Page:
4. [4] M. Carter and R. Stangl, “Increasing Problems of Falling Ice and Snow on Modern Tall Buildings,” CTBUH J., 2012 Issue IV, pp. 24-28, 2012.
  5. [5] A. Nielsen, “Snow, Ice and Icicles on Roofs – Physics and Risks,” 6th Nordic Conf. on Building Physics in the Nordic Countries, pp. 562-569, 2005.
  6. [6] L. Makkonen, “A model of icicle growth,” J. of Glaciology, Vol.34, No.116, pp. 64-70, 1988.
  7. [7] T. Takahashi, D. Kounsana, W. Yamaguchi, and T. Motoyoshi, “Risk Assessment on Snow Removal Based on Heisei 18th. Snow Disaster,” J. of Snow Engineering, Vol.26, No.4, pp. 205-210, 2010 (in Japanese with English Abstract).
  8. [8] T. Kimura, “Observation of water equivalent of snow cover by metal wafer,” Report of the National Research Center for Disaster Prevention, No.31, pp. 203-217, 1983 (in Japanese with English abstract).
  9. [9] B. Henn, T. H. Painter, K. J. Bormann, B. McGurk, A. L. Flint, L. E. Flint, V. White, and J. D. Lundquist, “High-elevation evapotranspiration estimates during drought: Using streamflow and NASA airborne snow observatory SWE observations to close the upper tuolumne river basin water balance,” Water Resources Research, Vol.54, No.2, pp. 746-766. 2018.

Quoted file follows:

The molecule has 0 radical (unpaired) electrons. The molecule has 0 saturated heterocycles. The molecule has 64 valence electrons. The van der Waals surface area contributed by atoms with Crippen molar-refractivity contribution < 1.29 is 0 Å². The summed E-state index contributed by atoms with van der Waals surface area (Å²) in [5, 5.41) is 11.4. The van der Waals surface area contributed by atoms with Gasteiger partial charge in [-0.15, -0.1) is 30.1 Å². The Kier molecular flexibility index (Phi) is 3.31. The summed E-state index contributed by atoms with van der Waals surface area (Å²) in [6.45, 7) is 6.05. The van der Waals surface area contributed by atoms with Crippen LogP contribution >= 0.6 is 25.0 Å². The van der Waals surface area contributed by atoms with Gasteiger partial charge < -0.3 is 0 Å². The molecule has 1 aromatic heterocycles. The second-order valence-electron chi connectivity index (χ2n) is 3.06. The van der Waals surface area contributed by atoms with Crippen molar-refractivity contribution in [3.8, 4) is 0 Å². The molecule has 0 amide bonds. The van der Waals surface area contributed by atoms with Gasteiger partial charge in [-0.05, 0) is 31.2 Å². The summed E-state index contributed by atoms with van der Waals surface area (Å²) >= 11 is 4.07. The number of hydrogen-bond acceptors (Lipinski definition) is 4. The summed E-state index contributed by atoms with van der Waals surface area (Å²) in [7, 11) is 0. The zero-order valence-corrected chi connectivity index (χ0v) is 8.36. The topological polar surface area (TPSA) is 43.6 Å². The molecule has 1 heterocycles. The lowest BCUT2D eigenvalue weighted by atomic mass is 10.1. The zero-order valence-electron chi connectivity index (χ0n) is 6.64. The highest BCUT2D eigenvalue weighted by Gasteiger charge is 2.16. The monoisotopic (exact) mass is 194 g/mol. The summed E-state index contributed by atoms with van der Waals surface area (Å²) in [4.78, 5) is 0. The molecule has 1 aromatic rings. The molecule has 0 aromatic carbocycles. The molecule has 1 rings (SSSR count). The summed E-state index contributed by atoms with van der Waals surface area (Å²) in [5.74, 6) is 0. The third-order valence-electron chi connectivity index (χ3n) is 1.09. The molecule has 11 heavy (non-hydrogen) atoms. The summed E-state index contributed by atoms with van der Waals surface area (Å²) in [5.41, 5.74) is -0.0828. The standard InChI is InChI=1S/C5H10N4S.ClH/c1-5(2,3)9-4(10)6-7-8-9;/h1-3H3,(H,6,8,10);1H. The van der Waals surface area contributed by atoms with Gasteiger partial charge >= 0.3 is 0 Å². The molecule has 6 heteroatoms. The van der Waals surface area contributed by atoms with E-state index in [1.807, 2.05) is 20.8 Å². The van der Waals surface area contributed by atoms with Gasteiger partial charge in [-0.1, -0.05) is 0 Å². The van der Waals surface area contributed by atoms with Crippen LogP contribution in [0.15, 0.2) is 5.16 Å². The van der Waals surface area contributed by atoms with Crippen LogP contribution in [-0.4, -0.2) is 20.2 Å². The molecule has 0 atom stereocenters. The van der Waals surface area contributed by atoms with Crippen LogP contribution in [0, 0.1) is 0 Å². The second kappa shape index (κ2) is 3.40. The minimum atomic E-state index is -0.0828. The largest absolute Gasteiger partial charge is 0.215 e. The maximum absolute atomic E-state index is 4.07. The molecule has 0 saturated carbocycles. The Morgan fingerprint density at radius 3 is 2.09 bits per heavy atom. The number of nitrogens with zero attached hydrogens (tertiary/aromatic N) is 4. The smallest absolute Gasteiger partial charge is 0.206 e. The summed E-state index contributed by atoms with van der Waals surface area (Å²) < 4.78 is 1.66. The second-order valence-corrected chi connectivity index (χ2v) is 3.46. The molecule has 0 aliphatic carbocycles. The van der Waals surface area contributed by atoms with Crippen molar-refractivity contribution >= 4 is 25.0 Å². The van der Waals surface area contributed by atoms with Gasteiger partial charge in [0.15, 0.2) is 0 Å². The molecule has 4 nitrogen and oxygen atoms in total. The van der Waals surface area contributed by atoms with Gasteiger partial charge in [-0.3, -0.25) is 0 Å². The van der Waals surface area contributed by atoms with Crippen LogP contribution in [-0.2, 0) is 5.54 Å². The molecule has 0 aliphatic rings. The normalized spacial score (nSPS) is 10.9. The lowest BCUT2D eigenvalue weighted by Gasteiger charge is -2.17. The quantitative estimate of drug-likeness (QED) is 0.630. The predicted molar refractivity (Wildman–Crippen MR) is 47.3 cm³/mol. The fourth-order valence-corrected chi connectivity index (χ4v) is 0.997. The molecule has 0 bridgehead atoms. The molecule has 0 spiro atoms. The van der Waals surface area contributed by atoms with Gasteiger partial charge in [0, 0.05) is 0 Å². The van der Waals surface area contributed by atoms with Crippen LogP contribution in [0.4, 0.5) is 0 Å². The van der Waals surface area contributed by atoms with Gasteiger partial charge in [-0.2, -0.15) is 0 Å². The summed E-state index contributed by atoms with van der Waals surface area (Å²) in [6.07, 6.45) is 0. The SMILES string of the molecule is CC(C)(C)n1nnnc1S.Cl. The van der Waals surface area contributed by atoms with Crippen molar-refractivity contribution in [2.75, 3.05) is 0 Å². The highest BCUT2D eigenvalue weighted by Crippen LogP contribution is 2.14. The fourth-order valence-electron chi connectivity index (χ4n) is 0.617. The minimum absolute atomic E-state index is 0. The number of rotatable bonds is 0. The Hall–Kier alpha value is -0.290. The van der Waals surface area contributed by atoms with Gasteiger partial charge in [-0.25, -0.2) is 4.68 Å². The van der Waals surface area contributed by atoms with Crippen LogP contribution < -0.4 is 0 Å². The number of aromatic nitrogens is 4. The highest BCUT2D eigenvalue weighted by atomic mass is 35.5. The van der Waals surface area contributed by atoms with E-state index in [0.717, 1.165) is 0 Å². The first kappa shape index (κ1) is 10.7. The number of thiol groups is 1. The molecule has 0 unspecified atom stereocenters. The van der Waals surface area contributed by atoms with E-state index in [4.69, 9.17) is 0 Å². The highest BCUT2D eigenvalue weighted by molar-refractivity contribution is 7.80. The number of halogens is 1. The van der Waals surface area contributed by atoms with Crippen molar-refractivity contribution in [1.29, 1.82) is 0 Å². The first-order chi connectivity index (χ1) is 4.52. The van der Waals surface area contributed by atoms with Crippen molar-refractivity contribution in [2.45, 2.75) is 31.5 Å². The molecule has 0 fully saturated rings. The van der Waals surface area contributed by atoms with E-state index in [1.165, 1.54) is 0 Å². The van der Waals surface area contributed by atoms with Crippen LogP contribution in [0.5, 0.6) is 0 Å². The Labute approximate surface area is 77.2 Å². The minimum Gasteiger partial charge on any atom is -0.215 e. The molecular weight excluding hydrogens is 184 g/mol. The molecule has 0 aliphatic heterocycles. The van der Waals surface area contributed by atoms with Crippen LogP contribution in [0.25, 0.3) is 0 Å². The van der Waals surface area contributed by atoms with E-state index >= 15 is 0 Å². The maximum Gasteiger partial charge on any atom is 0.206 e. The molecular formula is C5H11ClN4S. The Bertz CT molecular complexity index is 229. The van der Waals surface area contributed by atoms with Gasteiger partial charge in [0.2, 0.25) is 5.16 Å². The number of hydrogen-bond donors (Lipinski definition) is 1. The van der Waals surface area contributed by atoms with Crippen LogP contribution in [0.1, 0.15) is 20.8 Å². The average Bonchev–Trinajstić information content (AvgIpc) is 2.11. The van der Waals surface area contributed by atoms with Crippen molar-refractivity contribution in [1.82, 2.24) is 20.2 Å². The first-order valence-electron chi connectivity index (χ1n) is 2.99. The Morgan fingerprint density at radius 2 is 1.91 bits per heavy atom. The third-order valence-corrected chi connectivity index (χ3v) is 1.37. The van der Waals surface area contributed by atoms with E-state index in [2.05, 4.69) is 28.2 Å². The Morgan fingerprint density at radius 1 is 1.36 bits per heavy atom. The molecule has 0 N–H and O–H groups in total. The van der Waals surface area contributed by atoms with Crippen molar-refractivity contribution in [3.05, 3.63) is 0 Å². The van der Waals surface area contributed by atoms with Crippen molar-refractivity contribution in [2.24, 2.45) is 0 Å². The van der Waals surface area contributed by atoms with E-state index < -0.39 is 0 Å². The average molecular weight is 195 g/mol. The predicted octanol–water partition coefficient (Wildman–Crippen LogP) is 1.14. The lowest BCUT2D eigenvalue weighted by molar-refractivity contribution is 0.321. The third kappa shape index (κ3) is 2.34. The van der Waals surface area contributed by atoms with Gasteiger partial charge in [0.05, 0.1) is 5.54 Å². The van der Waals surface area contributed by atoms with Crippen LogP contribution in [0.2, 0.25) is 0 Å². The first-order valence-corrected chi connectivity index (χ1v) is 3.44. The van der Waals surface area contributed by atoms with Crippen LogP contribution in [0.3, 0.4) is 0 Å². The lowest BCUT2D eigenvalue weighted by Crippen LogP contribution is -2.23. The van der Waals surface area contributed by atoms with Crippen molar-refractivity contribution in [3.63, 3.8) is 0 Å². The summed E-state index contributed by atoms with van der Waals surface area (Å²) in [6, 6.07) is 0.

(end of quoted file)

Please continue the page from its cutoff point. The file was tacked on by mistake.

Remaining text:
10. [10] W. T. Tinkham, A. M. S. Smith, H. P. Marshall et al., “Quantifying spatial distribution of snow depth errors from LiDAR using Random Forest,” Remote Sens. Environ., Vol.141, pp. 105-115, 2014.
  11. [11] F. Avanzi, A. Bianchi, A. Cina, C. De Michele, P. Maschio, D. Pagliari, D. Passoni, L. Pinto, M. Piras, and L. Rossi, “Centimetric Accuracy in Snow Depth Using Unmanned Aerial System Photogrammetry and a MultiStation,” Remote Sensing, Vol.10, No.5, Article 765, 2018.
  12. [12] P. Da. Ronco, F. Avanzi, C. De Michele, C. Notarnicola, and B. Schaefli, “Comparing MODIS snow products Collection 5 with Collection 6 over Italian Central Apennines,” Int. J. of Remote Sensing, Vol.41, No.11, pp. 4174-4205, 2020.
  13. [13] J. Dozier, E. H. Bair, and R. E. Davis, “Estimating the spatial distribution of snow water equivalent in the world’s mountains,” WIREs Water, Vol.3, No.3, pp. 461-474, 2016.
  14. [14] P. D. Broxton, W. J. D. van Leeuwen, and J. A. Biederman, “Improving snow water equivalent maps with machine learning of snow survey and lidar measurements,” Water Resources Research, Vol.55, No.5, pp. 3739-3757, 2019.
  15. [15] T. H. Painter, D. F. Berisford, J. W. Boardman, K. J. Bormann, J. S. Deems, F. Gehrke et al., “The Airborne Snow Observatory: Fusion of scanning lidar, imaging spectrometer, and physically-based modeling for mapping snow water equivalent and snow albedo,” Remote Sensing of Environment, Vol.184, pp. 139-152, 2016.
  16. [16] T. Iyobe and K. Kawashima, “Development of Quasi-Real-Time Monitoring Systemfor Regional Snow Cover by Utilizing Multiple Snow Data,” J. of Snow Engineering of Japan, Vol.36, No.1, pp. 1-13, 2020 (in Japanese with English abstract).
  17. [17] M. Lehning, P. Bartelt, B. Brown, C. Fierz, and P. Satyawali, “A physical SNOWPACK model for the Swiss avalanche warning Part II. Snow microstructure,” Cold Regions Science and Technology, Vol.35, No.3, pp. 147-167, doi: 10.1016/S0165-232x(02)00073-3, 2002.